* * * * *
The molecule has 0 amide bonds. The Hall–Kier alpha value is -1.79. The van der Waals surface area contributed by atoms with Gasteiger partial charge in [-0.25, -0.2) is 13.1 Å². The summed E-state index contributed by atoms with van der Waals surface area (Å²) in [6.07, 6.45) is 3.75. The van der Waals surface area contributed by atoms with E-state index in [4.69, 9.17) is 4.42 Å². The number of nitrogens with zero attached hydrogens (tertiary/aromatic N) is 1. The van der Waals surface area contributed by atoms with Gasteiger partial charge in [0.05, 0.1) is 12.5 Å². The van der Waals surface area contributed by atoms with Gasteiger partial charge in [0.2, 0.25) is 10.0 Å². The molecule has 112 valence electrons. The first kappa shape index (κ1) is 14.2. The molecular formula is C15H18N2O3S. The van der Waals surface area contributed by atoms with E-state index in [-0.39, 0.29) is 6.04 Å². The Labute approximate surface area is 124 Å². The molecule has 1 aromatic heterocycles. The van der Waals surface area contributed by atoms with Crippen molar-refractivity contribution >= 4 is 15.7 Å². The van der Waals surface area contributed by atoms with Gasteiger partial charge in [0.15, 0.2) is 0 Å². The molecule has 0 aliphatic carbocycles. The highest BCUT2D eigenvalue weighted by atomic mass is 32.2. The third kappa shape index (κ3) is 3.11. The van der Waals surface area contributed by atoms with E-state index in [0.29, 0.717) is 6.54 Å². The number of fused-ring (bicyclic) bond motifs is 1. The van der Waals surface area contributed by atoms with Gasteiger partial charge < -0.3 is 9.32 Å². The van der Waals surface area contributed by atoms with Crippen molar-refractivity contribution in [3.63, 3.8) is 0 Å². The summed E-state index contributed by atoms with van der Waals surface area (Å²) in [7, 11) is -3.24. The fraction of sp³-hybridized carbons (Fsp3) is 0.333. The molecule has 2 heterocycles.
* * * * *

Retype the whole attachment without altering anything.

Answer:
The molecule has 0 amide bonds. The Hall–Kier alpha value is -1.79. The van der Waals surface area contributed by atoms with Gasteiger partial charge in [-0.25, -0.2) is 13.1 Å². The summed E-state index contributed by atoms with van der Waals surface area (Å²) in [6.07, 6.45) is 3.75. The van der Waals surface area contributed by atoms with E-state index in [4.69, 9.17) is 4.42 Å². The number of nitrogens with zero attached hydrogens (tertiary/aromatic N) is 1. The van der Waals surface area contributed by atoms with Gasteiger partial charge in [0.05, 0.1) is 12.5 Å². The van der Waals surface area contributed by atoms with Gasteiger partial charge in [0.2, 0.25) is 10.0 Å². The molecule has 112 valence electrons. The first kappa shape index (κ1) is 14.2. The molecular formula is C15H18N2O3S. The van der Waals surface area contributed by atoms with E-state index in [-0.39, 0.29) is 6.04 Å². The Labute approximate surface area is 124 Å². The molecule has 1 aromatic heterocycles. The van der Waals surface area contributed by atoms with Crippen molar-refractivity contribution >= 4 is 15.7 Å². The van der Waals surface area contributed by atoms with Gasteiger partial charge in [0.15, 0.2) is 0 Å². The molecule has 0 aliphatic carbocycles. The highest BCUT2D eigenvalue weighted by atomic mass is 32.2. The third kappa shape index (κ3) is 3.11. The van der Waals surface area contributed by atoms with E-state index in [0.29, 0.717) is 6.54 Å². The number of fused-ring (bicyclic) bond motifs is 1. The van der Waals surface area contributed by atoms with Gasteiger partial charge < -0.3 is 9.32 Å². The van der Waals surface area contributed by atoms with Crippen molar-refractivity contribution in [3.63, 3.8) is 0 Å². The summed E-state index contributed by atoms with van der Waals surface area (Å²) in [7, 11) is -3.24. The fraction of sp³-hybridized carbons (Fsp3) is 0.333. The molecule has 2 heterocycles.